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Topic: internet marketing Foreign Language

Cultural Customization: Making the Foreign Language Internet Pay

It is widely assumed that English is the lingua franca of the internet and that there is therefore no need to use any other language in the various forms of online advertising. However, although the majority of websites are written in English, over half of all Google searches are in languages other than English. Research has further shown that customers are four times more likely to buy from a website written in their own language. Such figures demonstrate the significance of localization in online marketing.

Whilst it may seem like an unnecessary expense to produce foreign language versions of your website, it’s actually relatively simple and cost-effective to do so. And it can give you instant access to a target audience consisting of many millions of people across the globe. As far as return on investment (ROI) goes, website translation is certainly among the most cost-effective methods of online marketing.

Having all your promotional material – including banner ads, display ads and e-brochures – available in the native language of the market you are targeting immediately makes your business favorable to local customers, giving you an advantage over companies that insist in working in English only.

The logic behind this is quite simple. Contrary to the notion of English as a global language, some three quarters of the world’s population have no working knowledge of English; 49% of EU citizens likewise do not speak English. This means there is a huge market to tap into, which only requires the small expense of advertising your services in the appropriate languages.

Which languages you work in naturally depends on which markets you intend to target, a decision based on the nature of your business and where you feel there is a gap in the market which your business can exploit. But consider that if your business were targeting a sector of the South American market, having your website available in Spanish opens your business up to a potential 350 million native speakers around the world; expanding further into the burgeoning Brazilian economy and a Portuguese website opens up an extra 200 million speakers. Of course, many of these speakers may have no interest in your business, but it indicates just how large foreign markets are beyond the limitations of working only in English.

Of course, it also pays to be wary of the linguistic differences that exist between, say, the Spanish in Spain and the Spanish in many Latin American countries. For example, the word carro in Spain is a cart that you push or pull to transport things, whereas in Latin America it is an actual car that you can drive around in. A car in Spain is a coche, whereas a coche in Latin America is a baby stroller.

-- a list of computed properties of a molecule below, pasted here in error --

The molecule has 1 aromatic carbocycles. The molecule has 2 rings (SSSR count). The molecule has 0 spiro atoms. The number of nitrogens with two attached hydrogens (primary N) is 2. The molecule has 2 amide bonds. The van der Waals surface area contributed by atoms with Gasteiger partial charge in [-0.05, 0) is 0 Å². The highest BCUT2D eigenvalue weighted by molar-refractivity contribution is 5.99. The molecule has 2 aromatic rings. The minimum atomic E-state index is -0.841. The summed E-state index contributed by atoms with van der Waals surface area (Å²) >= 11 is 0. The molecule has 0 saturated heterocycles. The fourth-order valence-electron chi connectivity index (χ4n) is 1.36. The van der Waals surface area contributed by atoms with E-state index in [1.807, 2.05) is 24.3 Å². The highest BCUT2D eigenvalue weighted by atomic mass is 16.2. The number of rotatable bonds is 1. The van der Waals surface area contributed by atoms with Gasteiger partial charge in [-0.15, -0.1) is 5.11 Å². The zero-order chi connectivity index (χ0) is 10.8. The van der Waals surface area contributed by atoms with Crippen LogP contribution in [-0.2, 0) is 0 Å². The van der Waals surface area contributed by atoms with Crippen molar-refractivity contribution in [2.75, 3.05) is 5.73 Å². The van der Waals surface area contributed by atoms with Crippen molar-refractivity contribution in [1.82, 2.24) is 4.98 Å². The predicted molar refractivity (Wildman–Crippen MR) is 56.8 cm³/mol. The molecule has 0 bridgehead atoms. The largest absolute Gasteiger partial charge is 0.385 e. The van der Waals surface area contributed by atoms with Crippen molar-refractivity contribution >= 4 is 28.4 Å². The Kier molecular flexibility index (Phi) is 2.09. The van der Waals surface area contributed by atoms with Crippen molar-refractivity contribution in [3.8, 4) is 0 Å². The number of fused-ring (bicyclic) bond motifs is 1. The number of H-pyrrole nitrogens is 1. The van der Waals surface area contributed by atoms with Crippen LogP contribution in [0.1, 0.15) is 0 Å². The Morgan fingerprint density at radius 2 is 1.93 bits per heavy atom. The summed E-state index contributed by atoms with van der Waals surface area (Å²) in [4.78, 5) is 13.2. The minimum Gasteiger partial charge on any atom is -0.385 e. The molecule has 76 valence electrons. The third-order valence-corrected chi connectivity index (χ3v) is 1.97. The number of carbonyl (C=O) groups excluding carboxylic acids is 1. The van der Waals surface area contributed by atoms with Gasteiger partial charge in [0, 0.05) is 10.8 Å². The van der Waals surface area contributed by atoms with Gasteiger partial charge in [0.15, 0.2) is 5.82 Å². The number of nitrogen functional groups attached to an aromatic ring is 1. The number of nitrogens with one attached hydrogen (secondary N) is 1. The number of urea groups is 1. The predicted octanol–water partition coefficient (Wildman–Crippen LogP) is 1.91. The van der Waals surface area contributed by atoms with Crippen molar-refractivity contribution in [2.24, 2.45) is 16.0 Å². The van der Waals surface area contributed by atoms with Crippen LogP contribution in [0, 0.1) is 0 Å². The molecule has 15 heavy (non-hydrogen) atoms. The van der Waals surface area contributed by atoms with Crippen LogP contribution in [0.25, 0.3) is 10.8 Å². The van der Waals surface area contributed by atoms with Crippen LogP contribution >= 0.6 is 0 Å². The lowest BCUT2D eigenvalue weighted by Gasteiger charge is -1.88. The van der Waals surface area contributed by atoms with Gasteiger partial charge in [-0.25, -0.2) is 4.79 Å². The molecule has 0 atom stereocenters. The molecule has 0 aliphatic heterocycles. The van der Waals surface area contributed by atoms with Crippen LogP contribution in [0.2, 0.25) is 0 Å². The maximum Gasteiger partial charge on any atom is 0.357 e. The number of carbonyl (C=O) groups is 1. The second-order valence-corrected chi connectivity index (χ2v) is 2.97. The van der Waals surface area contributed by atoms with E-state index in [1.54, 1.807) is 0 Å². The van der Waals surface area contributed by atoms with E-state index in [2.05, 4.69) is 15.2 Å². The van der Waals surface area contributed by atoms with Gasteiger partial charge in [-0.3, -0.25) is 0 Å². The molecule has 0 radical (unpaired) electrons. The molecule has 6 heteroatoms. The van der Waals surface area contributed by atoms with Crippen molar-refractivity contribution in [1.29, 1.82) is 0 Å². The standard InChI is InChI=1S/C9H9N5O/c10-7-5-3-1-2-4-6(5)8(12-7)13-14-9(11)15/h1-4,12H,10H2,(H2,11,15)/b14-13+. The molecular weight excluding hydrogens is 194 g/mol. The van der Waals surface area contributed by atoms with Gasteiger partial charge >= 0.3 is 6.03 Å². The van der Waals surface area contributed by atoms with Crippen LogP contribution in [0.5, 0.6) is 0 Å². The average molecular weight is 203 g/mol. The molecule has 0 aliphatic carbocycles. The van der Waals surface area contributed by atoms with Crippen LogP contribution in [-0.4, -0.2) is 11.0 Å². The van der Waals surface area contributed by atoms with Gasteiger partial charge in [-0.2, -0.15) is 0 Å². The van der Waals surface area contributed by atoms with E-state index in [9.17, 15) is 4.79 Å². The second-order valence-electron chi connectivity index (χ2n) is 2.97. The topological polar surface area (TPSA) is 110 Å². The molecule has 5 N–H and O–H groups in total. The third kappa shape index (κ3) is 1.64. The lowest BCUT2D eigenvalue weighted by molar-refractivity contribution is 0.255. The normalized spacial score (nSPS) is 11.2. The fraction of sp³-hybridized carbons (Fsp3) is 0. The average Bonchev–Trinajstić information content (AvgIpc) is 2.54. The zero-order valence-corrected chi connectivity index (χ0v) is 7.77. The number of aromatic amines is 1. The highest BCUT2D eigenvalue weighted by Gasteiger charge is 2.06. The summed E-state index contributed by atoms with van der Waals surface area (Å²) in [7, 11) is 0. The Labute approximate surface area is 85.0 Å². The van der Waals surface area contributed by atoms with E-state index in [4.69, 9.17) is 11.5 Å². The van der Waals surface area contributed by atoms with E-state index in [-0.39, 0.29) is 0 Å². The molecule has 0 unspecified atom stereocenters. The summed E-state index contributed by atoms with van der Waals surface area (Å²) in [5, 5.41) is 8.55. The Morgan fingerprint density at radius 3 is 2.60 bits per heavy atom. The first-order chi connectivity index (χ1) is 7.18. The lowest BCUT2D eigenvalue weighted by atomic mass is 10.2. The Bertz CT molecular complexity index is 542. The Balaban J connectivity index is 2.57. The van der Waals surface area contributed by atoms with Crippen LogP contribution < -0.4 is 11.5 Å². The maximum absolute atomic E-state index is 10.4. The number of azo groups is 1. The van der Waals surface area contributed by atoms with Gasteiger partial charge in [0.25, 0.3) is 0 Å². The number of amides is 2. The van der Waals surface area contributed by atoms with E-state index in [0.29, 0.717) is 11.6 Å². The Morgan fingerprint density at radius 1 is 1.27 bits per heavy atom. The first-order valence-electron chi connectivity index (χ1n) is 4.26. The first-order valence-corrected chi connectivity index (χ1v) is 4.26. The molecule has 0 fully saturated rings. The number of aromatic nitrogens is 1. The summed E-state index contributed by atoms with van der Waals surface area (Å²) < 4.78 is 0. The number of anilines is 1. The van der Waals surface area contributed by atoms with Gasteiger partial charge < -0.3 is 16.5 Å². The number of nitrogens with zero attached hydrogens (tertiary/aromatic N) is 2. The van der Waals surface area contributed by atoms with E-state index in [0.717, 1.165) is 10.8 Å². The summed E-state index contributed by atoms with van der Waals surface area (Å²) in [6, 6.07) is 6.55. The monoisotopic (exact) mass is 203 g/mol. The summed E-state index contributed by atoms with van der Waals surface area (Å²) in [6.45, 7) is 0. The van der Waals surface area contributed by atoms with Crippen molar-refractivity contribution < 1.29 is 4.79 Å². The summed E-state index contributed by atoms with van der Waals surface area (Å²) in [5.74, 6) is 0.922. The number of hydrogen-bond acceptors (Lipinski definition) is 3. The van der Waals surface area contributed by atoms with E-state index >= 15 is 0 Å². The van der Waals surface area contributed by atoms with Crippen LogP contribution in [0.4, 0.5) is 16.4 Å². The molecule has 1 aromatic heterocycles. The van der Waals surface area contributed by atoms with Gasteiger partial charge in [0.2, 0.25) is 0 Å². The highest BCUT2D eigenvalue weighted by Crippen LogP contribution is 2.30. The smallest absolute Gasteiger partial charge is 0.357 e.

Similarly, dejeuner is ‘lunch’ in France, but ‘breakfast’ in French-speaking Switzerland and Belgium. And whilst France often import Anglicisms directly into their language, French-speaking Canada tend to translate the English terms directly: e.g. ‘Weekend’ is le weekend in France, but fin de semaine in Canada (literally: ‘end of the week).

There are many dialectal differences within languages that help to highlight the importance of adopting a fully localized marketing strategy.

The use of language therefore becomes a major part of any marketing strategy. It makes markets much more accessible, and the appeal of your advertising much more immediate; it may even direct you into markets you had not previously considered. Most importantly, working in a country’s language helps you understand its market, making you able to direct your marketing strategy appropriately.

The world’s most spoken languages are used in the world’s biggest developing economies: Brazil (and other South American countries if they are able to follow Brazil’s lead), India, and China. A company cannot expect to break into these markets using English alone. The most straightforward route into these markets in the twenty-first century is through the internet: doing so in the country’s native language(s) will bring financial benefits that the use of English only, may prevent.

About the author
Christian Arno is founder and Managing Director of Lingo24, a global translation services provider that specializes in website localization.

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